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LEPA NEOllusion CPU Cooler Review

By: Chad Sebring | CPU Air Coolers in Cases, Cooling & PSU | Posted: Feb 9, 2017 1:51 pm
TweakTown Rating: 89%Manufacturer: LEPA

Chad's CPU Cooler Test System Specifications




To see our testing methodology and to find out what goes into making our charts, please refer to our CPU Cooler Testing and Methodology article (October 2016) for more information.



Thermal Results




Nearly six degrees out of first place is not a terrific start for the NEOllusion CPU cooler. With results averaging out to 59-degrees for the stock run, it is about 20 degrees better than if we were to use a stock cooler, but there is no shaking the mid-range performance we see in this test.




Still controlled by PWM, the performance with our overclock is not great, but it keeps us well away from the throttle point of the CPU. The NEOllusion stays fifth from the bottom with the 74-degrees we saw in this test.




Allowing the fan to give this tower every bit of CFM and static pressure it is capable of pushing, we were only able to grab another 1.75 degrees in efficiency. This does not make the noise level that accompanied this run to be worth it, and while not as tight as the Enermax, LEPA does an excellent job of balancing performance with sound in this design.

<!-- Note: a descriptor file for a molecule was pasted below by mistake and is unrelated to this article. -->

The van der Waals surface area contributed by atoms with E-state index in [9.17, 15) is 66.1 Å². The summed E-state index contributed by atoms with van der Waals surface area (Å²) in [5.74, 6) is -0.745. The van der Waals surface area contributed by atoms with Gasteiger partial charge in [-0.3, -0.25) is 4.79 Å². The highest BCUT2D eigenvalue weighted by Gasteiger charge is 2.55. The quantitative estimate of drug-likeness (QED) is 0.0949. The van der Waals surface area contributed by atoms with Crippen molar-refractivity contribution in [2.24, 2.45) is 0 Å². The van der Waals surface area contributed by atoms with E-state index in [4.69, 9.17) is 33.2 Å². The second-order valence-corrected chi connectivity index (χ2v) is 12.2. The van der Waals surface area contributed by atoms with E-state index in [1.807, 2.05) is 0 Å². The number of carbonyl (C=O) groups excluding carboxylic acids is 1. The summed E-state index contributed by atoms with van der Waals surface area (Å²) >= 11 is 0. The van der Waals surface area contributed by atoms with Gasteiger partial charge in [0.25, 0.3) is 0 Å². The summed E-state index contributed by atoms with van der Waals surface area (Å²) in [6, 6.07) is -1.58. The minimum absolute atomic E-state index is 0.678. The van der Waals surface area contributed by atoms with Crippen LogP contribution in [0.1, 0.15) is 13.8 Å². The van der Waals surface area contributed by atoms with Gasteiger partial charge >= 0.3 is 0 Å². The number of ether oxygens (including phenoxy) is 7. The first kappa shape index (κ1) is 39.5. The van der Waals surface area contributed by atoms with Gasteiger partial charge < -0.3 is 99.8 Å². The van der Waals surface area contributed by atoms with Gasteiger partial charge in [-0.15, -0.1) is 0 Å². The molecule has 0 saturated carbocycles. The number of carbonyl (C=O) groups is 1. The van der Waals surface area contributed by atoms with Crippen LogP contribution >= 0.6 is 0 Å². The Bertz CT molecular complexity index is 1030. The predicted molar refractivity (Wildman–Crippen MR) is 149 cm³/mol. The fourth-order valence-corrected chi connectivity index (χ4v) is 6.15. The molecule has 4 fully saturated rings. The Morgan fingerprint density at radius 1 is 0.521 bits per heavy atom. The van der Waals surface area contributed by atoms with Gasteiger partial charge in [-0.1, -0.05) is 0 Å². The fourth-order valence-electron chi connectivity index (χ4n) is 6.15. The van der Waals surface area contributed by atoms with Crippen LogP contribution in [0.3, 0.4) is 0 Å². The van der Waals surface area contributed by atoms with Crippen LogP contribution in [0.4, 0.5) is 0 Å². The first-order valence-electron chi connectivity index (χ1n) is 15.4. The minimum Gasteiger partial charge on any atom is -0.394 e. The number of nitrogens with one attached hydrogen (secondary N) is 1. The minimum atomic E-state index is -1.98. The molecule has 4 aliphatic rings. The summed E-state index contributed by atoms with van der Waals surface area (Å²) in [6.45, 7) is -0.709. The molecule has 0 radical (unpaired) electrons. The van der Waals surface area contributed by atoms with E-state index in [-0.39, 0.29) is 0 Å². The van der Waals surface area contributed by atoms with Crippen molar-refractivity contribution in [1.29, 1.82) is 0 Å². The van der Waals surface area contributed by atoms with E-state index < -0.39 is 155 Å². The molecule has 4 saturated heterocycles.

Noise Level Results




Already in the range of being heard a foot away from the PC, this 120mm fan spun at 1082 RPM for this test. 31 dB is still low on the scale compared to coolers a few years old now, but we see that many of them in this chart are capable of this level of performance with much less noise.




We are not yet at droning levels of noise, but once we ran with the overclock applied, the fan was seen spinning at 1493 RPM. 38 dB is by no means the worst we have seen, but in this chart, we see it does not bode well for LEPA and their NEOllusion cooler.




If you want to try to get the best out of the cooler as far as temperatures are concerned, be prepared for the amount of noise that is coming from the NEOllusion to do so. Moving from near 1500 to 1750 RPM at this point in testing, the jump to 58 dB is too loud for the slight efficiency bump. We would just assume to keep the PWM active for this fan.

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